I have always tried my hardest to be a good listener. I’ve found that it’s something that employers really look for. I use the majority of the tips that are in this article and it has always helped me be someone that my employers trust to get things done correctly and take charge of projects.

  • Abani

    This interesting.

    A lot of the time, I am seen as reserved and very observing and for some reason, I used to think that I was a pretty good listener; that in fact, if there was something I did best, it was listening. But this summer, I wen to a conference and our assigned teams were giving feedback. About 3 or 4 (out of 10) people told me to work on listening yet said I make good observations. I used to think they went hand in hand and always wondered what I was doing wrong.

    Reading this article, I realize there are three things I sometimes do when I’m trying to help.

    1. In conversations in recent months (although not with my boss), I usually think of a new topic to bring up an do not allow the silence to fester and then bask in it. If I do not do that, I end the conversation instead. I don’t know what to think about that. Maybe its because, lately, my life has been in a hurry.
    2. I tend to ‘preach’ in conversations as a way of giving good advise and tips that I have found helpful. This leads to my next point.
    3. I sometimes change the focus to myself, especially when I’m ‘preaching’ using myself (in stead of someone else) as an example in similar situations.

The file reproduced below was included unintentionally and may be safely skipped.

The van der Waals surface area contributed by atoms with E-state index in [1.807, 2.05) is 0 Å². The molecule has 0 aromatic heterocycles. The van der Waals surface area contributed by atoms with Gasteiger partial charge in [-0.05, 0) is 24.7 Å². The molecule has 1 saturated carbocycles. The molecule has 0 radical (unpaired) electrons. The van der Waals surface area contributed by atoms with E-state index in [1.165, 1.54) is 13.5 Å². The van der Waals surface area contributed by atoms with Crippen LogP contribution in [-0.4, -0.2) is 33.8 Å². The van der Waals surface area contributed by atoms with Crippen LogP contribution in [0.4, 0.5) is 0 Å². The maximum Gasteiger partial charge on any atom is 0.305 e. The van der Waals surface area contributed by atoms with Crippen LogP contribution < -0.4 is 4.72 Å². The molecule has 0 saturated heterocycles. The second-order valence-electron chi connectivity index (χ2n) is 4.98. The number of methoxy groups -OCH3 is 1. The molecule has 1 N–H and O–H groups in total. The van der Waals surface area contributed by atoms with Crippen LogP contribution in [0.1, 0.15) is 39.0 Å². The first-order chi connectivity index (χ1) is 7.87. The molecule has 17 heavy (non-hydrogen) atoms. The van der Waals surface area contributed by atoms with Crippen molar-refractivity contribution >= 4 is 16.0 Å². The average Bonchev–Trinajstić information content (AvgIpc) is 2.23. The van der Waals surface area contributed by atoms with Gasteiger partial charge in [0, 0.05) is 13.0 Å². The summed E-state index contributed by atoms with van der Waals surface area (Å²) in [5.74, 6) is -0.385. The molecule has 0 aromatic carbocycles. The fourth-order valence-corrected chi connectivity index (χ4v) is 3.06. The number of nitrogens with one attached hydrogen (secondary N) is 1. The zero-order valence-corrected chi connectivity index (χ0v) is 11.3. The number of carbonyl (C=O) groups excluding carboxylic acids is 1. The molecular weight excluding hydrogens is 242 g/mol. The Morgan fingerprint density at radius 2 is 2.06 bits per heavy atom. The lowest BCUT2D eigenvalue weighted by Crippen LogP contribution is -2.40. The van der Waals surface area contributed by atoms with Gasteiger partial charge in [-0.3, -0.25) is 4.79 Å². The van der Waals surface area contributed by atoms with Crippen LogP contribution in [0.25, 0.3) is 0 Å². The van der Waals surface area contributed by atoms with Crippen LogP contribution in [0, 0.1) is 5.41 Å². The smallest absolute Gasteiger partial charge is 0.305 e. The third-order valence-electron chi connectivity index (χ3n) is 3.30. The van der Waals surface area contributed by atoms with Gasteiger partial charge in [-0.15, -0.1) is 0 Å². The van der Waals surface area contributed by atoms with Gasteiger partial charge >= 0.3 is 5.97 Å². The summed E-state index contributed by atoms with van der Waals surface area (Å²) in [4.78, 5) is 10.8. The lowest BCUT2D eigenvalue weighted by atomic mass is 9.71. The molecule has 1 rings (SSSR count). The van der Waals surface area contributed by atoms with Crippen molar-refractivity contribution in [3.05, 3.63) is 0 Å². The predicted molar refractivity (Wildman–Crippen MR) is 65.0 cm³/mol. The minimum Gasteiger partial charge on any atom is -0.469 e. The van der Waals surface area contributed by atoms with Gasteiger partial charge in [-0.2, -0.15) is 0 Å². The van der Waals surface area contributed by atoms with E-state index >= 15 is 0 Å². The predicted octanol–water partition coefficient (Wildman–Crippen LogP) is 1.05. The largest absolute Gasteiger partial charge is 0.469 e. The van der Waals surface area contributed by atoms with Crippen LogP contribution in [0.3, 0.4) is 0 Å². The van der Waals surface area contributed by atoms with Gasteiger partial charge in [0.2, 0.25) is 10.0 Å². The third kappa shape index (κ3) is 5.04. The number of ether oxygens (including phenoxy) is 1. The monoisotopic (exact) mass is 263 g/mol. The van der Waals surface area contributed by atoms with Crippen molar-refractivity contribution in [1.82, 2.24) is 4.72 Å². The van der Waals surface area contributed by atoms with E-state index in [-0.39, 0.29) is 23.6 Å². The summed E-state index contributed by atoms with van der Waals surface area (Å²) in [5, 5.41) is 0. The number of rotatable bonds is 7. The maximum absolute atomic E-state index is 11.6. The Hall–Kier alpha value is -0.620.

Hmmn. I think this might be because another thing I have been appreciated for was good advice and as someone whose thoughts are continuously flitting through my head and someone who loves to help, I almost always try to do just that when I feel necessary. I think I’m realizing that I need a balance. I seem reserved until I have something to say (which is once in a while).
    (While making these observations about myself, I’m still ruminating on my discoveries.)

  • maria

    I tend to block the conversation and I do not mean to do it intentionally, it just happens and I need to work on that area. The last interview I had I heard her convo, but my mind was somewhere else.

  • luis valdez

    listening is a very important skill without this skill, life can get a little complicated for u later in life.

  • Melissa_Rod

    Listening attentively is an extremely important skill, and I find that living in a society where instant gratification is the norm, sometimes we aren’t the best listeners because we would rather the person get straight to the point, or we would rather give our opinion than listen to others. Strong leaders who listen attentively facilitate open communication in their work environments which encourages better collaboration and ultimately effectiveness.

    The tips for “polishing your listening skills” described in this guide are excellent and have given me better insight into what I need to do better among my co workers and even with my own students. Reflecting back and encouraging the speaker are tips I am going to immediately begin trying to implement in my own day-to-day operations. These tips will definitely help me be a more active listener, and an overall better leader. chosen for top 75 websites for your career

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In 1997, Eric Shannon launched the first job board for bilinguals who speak English/Spanish at Eric still serves as CEO of LatPro Inc., developer of He lives in Boulder, CO with his wife and two girls.